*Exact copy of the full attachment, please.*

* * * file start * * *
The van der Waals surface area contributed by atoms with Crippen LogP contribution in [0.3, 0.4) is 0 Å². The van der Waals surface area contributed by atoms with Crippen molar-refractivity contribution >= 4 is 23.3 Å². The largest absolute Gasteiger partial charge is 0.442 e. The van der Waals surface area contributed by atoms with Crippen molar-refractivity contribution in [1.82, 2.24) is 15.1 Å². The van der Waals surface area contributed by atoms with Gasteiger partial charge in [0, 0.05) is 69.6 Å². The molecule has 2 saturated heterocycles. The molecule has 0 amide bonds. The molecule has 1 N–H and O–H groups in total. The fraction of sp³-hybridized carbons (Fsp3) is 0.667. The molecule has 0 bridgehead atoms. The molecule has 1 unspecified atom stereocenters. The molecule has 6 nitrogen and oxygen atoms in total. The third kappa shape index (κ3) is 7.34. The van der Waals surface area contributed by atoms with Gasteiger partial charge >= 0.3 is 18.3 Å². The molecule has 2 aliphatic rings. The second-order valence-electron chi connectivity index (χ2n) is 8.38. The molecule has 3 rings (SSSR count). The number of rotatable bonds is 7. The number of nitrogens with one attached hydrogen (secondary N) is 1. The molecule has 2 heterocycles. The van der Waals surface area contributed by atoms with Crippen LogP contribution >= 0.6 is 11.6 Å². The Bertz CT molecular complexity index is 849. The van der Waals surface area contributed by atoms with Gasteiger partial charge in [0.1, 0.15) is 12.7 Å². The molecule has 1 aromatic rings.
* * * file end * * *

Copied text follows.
The van der Waals surface area contributed by atoms with Crippen LogP contribution in [0.3, 0.4) is 0 Å². The van der Waals surface area contributed by atoms with Crippen molar-refractivity contribution >= 4 is 23.3 Å². The largest absolute Gasteiger partial charge is 0.442 e. The van der Waals surface area contributed by atoms with Crippen molar-refractivity contribution in [1.82, 2.24) is 15.1 Å². The van der Waals surface area contributed by atoms with Gasteiger partial charge in [0, 0.05) is 69.6 Å². The molecule has 2 saturated heterocycles. The molecule has 0 amide bonds. The molecule has 1 N–H and O–H groups in total. The fraction of sp³-hybridized carbons (Fsp3) is 0.667. The molecule has 0 bridgehead atoms. The molecule has 1 unspecified atom stereocenters. The molecule has 6 nitrogen and oxygen atoms in total. The third kappa shape index (κ3) is 7.34. The van der Waals surface area contributed by atoms with Gasteiger partial charge >= 0.3 is 18.3 Å². The molecule has 2 aliphatic rings. The second-order valence-electron chi connectivity index (χ2n) is 8.38. The molecule has 3 rings (SSSR count). The number of rotatable bonds is 7. The number of nitrogens with one attached hydrogen (secondary N) is 1. The molecule has 2 heterocycles. The van der Waals surface area contributed by atoms with Crippen LogP contribution >= 0.6 is 11.6 Å². The Bertz CT molecular complexity index is 849. The van der Waals surface area contributed by atoms with Gasteiger partial charge in [0.1, 0.15) is 12.7 Å². The molecule has 1 aromatic rings.